GamesBeat: It also feels like there’s a lot of divergence, though. If you’re doing a game, you might need 30 or 50 or 100 hours of story. That’s what gamers expect. You only get two hours in a movie. How do you try to capture the essence of movies in games and stretch it out, you might say?
Andren: It’s really interesting that you can capture a story in two hours the way you do in film, and then you prolong that journey, that experience in a game. You can have a longer and more interesting experience when you play as well.
GamesBeat: Is there an identity to Massive games? Is there something you would say is shared across all of them, even though they all look so different?
Andren: I think what is Massive, what we focus on, what is really in the walls of the studio is quality. We’re trying to hit quality in what we’re doing, whether in the creative process or when we produce the games. That’s the core of it. And then we do a bit–we’re not doing the same things all the time, but if you want to pick one thing that stands out from the studio, I think it’s our ambition and our drive for quality all the time.
GamesBeat: Does an open world have to be part of it these days?
Andren: It can be. Let’s see what the future will bring. But for now it is.
GamesBeat: How do you think you’ve been successful with that kind of game? Is there something that The Division taught you for these two new games?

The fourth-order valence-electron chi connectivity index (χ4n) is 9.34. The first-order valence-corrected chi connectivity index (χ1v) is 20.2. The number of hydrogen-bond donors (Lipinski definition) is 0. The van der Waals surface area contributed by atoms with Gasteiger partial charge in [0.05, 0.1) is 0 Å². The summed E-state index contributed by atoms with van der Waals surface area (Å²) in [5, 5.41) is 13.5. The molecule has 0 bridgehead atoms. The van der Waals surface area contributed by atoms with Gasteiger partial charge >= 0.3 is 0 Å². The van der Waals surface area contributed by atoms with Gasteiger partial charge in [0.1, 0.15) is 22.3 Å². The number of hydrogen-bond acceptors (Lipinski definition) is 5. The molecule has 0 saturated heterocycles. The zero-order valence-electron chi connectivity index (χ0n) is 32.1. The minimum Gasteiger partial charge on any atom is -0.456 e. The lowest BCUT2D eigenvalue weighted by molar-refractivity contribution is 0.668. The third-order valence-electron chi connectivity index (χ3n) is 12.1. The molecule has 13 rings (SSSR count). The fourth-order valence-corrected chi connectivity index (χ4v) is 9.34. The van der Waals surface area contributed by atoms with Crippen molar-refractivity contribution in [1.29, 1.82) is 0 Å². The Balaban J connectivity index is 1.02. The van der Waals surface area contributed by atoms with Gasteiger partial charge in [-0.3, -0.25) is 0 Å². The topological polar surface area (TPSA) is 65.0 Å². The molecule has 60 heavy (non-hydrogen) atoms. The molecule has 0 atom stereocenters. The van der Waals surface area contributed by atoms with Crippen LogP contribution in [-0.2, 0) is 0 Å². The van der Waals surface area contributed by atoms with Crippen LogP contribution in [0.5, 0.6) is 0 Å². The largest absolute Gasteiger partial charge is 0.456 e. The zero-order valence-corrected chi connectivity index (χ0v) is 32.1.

Andren: Yes, of course. We were hand-picked by Lightstorm because of how we performed on The Division. That’s clear. And how the studio is focusing on quality in the creative aspect of it. That’s the core of it.
GamesBeat: Does The Division teach something to your teams?
Andren: If you look at the teams that are doing Star Wars Outlaws today, or Avatar: Frontiers of Pandora, it’s a lot of people who are of course coming from The Division. Of course you bring that expertise with you on your journey to the new games.
GamesBeat: As far as how big the studio can be or should be, how do you feel about that?
Andren: We’re very happy where we are today. At this moment, as I said, we’re about 800 people. What we’re also very proud of is that we are end to end. We talked about Snowdrop. We start with the game engine. Then we have our projects that we’re very proud of. We also work with Ubisoft Connect, the distribution part of the value chain. You can see us as an end to end studio in that sense. That also contributes to what we talked about earlier, about focusing on the games and seeing how we can evolve the games when technology is always changing.